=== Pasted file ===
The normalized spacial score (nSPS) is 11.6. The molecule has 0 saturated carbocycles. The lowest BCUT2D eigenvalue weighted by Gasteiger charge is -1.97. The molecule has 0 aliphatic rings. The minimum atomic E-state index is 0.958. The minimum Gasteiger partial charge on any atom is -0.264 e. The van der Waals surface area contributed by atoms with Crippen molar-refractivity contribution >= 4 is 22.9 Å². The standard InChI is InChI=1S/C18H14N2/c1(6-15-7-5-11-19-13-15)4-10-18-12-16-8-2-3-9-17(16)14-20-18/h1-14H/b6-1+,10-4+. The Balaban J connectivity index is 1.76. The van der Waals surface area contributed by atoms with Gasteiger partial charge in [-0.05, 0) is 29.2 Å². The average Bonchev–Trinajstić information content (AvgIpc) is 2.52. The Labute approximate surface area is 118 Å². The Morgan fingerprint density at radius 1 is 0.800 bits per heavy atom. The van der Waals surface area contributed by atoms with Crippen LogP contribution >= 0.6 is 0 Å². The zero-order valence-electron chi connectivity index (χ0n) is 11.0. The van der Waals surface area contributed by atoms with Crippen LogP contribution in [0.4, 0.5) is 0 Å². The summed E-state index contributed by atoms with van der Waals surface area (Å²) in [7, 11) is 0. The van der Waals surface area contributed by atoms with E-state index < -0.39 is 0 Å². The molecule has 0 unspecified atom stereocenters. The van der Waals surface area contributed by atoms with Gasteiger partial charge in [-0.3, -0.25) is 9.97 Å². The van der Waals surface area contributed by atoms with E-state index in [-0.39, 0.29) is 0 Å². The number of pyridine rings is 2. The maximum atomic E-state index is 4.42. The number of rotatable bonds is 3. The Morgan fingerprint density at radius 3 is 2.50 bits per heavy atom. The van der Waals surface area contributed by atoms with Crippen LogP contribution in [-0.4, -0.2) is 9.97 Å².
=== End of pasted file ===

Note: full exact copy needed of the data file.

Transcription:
The normalized spacial score (nSPS) is 11.6. The molecule has 0 saturated carbocycles. The lowest BCUT2D eigenvalue weighted by Gasteiger charge is -1.97. The molecule has 0 aliphatic rings. The minimum atomic E-state index is 0.958. The minimum Gasteiger partial charge on any atom is -0.264 e. The van der Waals surface area contributed by atoms with Crippen molar-refractivity contribution >= 4 is 22.9 Å². The standard InChI is InChI=1S/C18H14N2/c1(6-15-7-5-11-19-13-15)4-10-18-12-16-8-2-3-9-17(16)14-20-18/h1-14H/b6-1+,10-4+. The Balaban J connectivity index is 1.76. The van der Waals surface area contributed by atoms with Gasteiger partial charge in [-0.05, 0) is 29.2 Å². The average Bonchev–Trinajstić information content (AvgIpc) is 2.52. The Labute approximate surface area is 118 Å². The Morgan fingerprint density at radius 1 is 0.800 bits per heavy atom. The van der Waals surface area contributed by atoms with Crippen LogP contribution >= 0.6 is 0 Å². The zero-order valence-electron chi connectivity index (χ0n) is 11.0. The van der Waals surface area contributed by atoms with Crippen LogP contribution in [0.4, 0.5) is 0 Å². The summed E-state index contributed by atoms with van der Waals surface area (Å²) in [7, 11) is 0. The van der Waals surface area contributed by atoms with E-state index < -0.39 is 0 Å². The molecule has 0 unspecified atom stereocenters. The van der Waals surface area contributed by atoms with Gasteiger partial charge in [-0.3, -0.25) is 9.97 Å². The van der Waals surface area contributed by atoms with E-state index in [-0.39, 0.29) is 0 Å². The number of pyridine rings is 2. The maximum atomic E-state index is 4.42. The number of rotatable bonds is 3. The Morgan fingerprint density at radius 3 is 2.50 bits per heavy atom. The van der Waals surface area contributed by atoms with Crippen LogP contribution in [-0.4, -0.2) is 9.97 Å².